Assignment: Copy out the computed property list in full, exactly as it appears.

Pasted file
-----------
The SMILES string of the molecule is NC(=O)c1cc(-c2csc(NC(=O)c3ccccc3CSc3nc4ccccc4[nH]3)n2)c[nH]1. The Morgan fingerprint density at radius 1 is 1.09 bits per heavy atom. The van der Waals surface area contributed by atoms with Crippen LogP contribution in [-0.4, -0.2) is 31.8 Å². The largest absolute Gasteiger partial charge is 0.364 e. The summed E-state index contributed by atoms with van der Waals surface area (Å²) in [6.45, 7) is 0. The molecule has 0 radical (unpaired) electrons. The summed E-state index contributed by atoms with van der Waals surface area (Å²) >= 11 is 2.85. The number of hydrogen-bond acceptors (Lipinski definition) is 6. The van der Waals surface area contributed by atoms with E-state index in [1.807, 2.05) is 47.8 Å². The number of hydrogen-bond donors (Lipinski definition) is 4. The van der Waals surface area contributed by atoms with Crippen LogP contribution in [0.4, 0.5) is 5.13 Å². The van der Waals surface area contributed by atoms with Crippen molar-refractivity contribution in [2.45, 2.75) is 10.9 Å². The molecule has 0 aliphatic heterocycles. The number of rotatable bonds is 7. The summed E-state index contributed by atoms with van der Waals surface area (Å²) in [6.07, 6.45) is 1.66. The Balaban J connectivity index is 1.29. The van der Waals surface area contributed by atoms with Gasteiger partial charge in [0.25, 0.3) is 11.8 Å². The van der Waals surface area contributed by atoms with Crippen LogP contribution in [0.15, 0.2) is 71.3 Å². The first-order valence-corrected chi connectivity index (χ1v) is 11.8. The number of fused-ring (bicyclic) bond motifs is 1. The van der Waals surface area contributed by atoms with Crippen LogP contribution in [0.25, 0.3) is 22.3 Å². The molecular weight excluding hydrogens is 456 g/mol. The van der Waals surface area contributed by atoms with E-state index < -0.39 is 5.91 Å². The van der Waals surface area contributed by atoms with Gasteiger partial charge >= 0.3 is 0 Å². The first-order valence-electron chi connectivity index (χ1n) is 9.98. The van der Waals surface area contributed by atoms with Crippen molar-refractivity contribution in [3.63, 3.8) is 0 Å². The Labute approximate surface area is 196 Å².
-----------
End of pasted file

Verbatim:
The SMILES string of the molecule is NC(=O)c1cc(-c2csc(NC(=O)c3ccccc3CSc3nc4ccccc4[nH]3)n2)c[nH]1. The Morgan fingerprint density at radius 1 is 1.09 bits per heavy atom. The van der Waals surface area contributed by atoms with Crippen LogP contribution in [-0.4, -0.2) is 31.8 Å². The largest absolute Gasteiger partial charge is 0.364 e. The summed E-state index contributed by atoms with van der Waals surface area (Å²) in [6.45, 7) is 0. The molecule has 0 radical (unpaired) electrons. The summed E-state index contributed by atoms with van der Waals surface area (Å²) >= 11 is 2.85. The number of hydrogen-bond acceptors (Lipinski definition) is 6. The van der Waals surface area contributed by atoms with E-state index in [1.807, 2.05) is 47.8 Å². The number of hydrogen-bond donors (Lipinski definition) is 4. The van der Waals surface area contributed by atoms with Crippen LogP contribution in [0.4, 0.5) is 5.13 Å². The van der Waals surface area contributed by atoms with Crippen molar-refractivity contribution in [2.45, 2.75) is 10.9 Å². The molecule has 0 aliphatic heterocycles. The number of rotatable bonds is 7. The summed E-state index contributed by atoms with van der Waals surface area (Å²) in [6.07, 6.45) is 1.66. The Balaban J connectivity index is 1.29. The van der Waals surface area contributed by atoms with Gasteiger partial charge in [0.25, 0.3) is 11.8 Å². The van der Waals surface area contributed by atoms with Crippen LogP contribution in [0.15, 0.2) is 71.3 Å². The first-order valence-corrected chi connectivity index (χ1v) is 11.8. The number of fused-ring (bicyclic) bond motifs is 1. The van der Waals surface area contributed by atoms with Crippen LogP contribution in [0.25, 0.3) is 22.3 Å². The molecular weight excluding hydrogens is 456 g/mol. The van der Waals surface area contributed by atoms with E-state index < -0.39 is 5.91 Å². The van der Waals surface area contributed by atoms with Gasteiger partial charge >= 0.3 is 0 Å². The first-order valence-electron chi connectivity index (χ1n) is 9.98. The van der Waals surface area contributed by atoms with Crippen molar-refractivity contribution in [3.63, 3.8) is 0 Å². The Labute approximate surface area is 196 Å².